The city government of Charlottesville, Virginia, will not renew the employment contract of City Manager Maurice Jones, whose role during the deadly August 12 rally held in the city has been questioned in press reports.
“Over the past few years, City Council and the City Manager have worked earnestly to try to reach agreement on a mutual vision for the City and the best ways to implement that vision,” the Charlottesville City Council said in a statement released late Friday, adding, “However, it has become clear to us that what our City needs at this critical juncture is a fresh perspective and a new direction.” The statement went on to say:
Therefore, Council has decided not to renew the City Manager’s contract and will move forward with the task of working with the community, our employees, and all of our stakeholders to select a new leader for the City of Charlottesville.
Currently, Council plans to continue to employ Mr. Jones through December 7, 2018, as is stated by the City Manager’s employment agreement. However, an earlier separation date may be mutually agreed to by Mr. Jones and City Council.
We recognize that this is a transformative time for our community, and we will work to ensure that the public is updated on a regular basis with new information as it becomes available. We are committed to creating a healthy and responsive organization that will continue the challenging and rewarding work of fostering a safe and equitable environment for all who live here.
“Council thanks Mr. Jones for his years of dedicated service to the City of Charlottesville, and we wish him all the best in his future endeavors,” the statement concluded.
“The Charlottesville brawls escalated when police forcibly ended the court-approved ‘Unite the Right’ rally in Emancipation Park by loudly declaring an ‘unlawful assembly,'” Breitbart News reported in the days following the August 12 rally and counter-rally in the city that resulted in the death of 32-year-old Heather Heyer when a participant in the “Unite the Right” rally rammed a car into a crowd on a street corner near Emancipation Park.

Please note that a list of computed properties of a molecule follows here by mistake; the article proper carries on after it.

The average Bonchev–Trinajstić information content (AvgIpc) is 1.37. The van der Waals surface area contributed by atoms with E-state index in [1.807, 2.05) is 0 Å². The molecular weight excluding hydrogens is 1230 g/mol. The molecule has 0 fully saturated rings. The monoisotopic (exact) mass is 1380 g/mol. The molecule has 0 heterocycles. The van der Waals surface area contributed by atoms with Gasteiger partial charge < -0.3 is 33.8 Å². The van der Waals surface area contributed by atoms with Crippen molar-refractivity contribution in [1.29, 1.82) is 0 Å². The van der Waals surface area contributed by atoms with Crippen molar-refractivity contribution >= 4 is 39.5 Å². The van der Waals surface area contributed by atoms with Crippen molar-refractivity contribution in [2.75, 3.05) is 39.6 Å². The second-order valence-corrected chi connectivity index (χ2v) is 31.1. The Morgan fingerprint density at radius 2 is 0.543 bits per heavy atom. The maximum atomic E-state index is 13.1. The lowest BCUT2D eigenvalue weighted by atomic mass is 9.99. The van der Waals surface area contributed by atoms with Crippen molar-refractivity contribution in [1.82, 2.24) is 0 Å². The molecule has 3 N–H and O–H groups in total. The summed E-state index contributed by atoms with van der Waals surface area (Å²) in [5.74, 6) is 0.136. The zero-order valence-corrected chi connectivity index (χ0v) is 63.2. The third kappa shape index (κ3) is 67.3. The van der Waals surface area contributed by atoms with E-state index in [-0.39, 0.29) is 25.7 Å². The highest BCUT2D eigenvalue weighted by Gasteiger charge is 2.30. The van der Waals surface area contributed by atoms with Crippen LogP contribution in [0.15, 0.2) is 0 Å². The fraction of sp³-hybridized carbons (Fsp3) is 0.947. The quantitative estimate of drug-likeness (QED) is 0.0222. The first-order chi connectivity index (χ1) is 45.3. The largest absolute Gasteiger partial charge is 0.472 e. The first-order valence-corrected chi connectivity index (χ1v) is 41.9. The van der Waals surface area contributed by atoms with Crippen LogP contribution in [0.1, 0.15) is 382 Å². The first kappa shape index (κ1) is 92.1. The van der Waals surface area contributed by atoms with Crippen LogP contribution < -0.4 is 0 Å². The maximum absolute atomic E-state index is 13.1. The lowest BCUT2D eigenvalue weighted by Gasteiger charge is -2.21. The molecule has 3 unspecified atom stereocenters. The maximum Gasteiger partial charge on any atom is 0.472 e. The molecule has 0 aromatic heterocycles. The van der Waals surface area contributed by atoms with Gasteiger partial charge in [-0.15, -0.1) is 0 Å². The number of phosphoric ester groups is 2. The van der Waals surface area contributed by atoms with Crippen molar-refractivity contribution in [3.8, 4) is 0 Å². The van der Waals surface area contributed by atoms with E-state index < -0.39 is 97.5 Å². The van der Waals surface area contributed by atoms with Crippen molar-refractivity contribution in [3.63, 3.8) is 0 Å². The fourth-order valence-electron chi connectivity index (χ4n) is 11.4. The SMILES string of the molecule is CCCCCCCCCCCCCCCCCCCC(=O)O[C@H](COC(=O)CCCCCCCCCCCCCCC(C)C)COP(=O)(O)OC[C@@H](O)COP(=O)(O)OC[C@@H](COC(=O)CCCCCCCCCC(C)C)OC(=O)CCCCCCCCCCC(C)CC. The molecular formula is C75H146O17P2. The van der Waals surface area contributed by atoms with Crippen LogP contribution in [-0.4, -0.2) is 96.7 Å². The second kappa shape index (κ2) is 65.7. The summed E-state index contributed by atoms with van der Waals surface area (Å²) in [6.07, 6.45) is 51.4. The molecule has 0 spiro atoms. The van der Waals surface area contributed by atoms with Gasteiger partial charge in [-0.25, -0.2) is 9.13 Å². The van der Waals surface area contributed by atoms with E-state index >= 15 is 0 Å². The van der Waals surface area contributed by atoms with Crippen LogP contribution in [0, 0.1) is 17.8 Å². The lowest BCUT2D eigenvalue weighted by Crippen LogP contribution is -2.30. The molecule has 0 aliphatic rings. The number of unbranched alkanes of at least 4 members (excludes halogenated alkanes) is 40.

“Charlottesville City Manager Maurice Jones is being forced out by City Council” is how Charlottesville’s NBC affiliate reported Friday’s news:
Friday council met behind closed doors from 12:30 p.m. to 3:00 p.m. Afterward Mayor Nikuyah Walker announced that Jones will not receive an extension on his contract that is due to expire in December.
Councilors did not specify the reason behind the timing of this decision and refused to answer questions following the mayor’s statement. Councilors say the closed-door meeting was called by Mayor Walker.
Jones has faced criticism from some councilors as well as community members over his handling of last summer’s Unite the Right rally.
“According to a written statement given to reporters afterward, Jones, who was not present for the brief news conference, said it has been an honor to serve the city over the last 17 years,” the Daily Progress reported:
In his statement, Jones lauded several initiatives that were established during his time as city manager, such as the Growing Opportunities workforce development program, the construction of The Crossings at Fourth and Preston and the public investments in the city’s affordable housing fund.
“We have accomplished quite a deal together during my time as city manager,” Jones said.
“Charlottesville is a special place,” he said. “We have our challenges, like all communities, but we also have the resources, talent and compassion to provide solutions to these complex problems.”
Local reaction to the decision not to renew Jones’s contract was mixed.
“The black community is not at all happy with this recent development,” local activist Don Gathers told NBC 29, who added:
It’s unseeming [sic] that two black men have been somewhat targeted for blame in these issues. It’s a job genocide of black men almost, if you want to call it that.
The other man he’s referring to is former Police Chief Al Thomas, who city officials say retired in December, but Gathers believes otherwise. Both men were in power during the August 12 Unite the Right rally and many fault them for the violence that occurred. But, Gathers believes others need to be held accountable as well.
While two of the key local figures who played a role in the events surrounding the August 12 rally–City Manager Jones and former Police Chief Thomas–are now no longer affiliated with the city government or are soon to leave it, officials with the Commonwealth of Virginia who may have been more responsible for the planning and implementation of security on that day have, so far, not been subjected to similar scrutiny.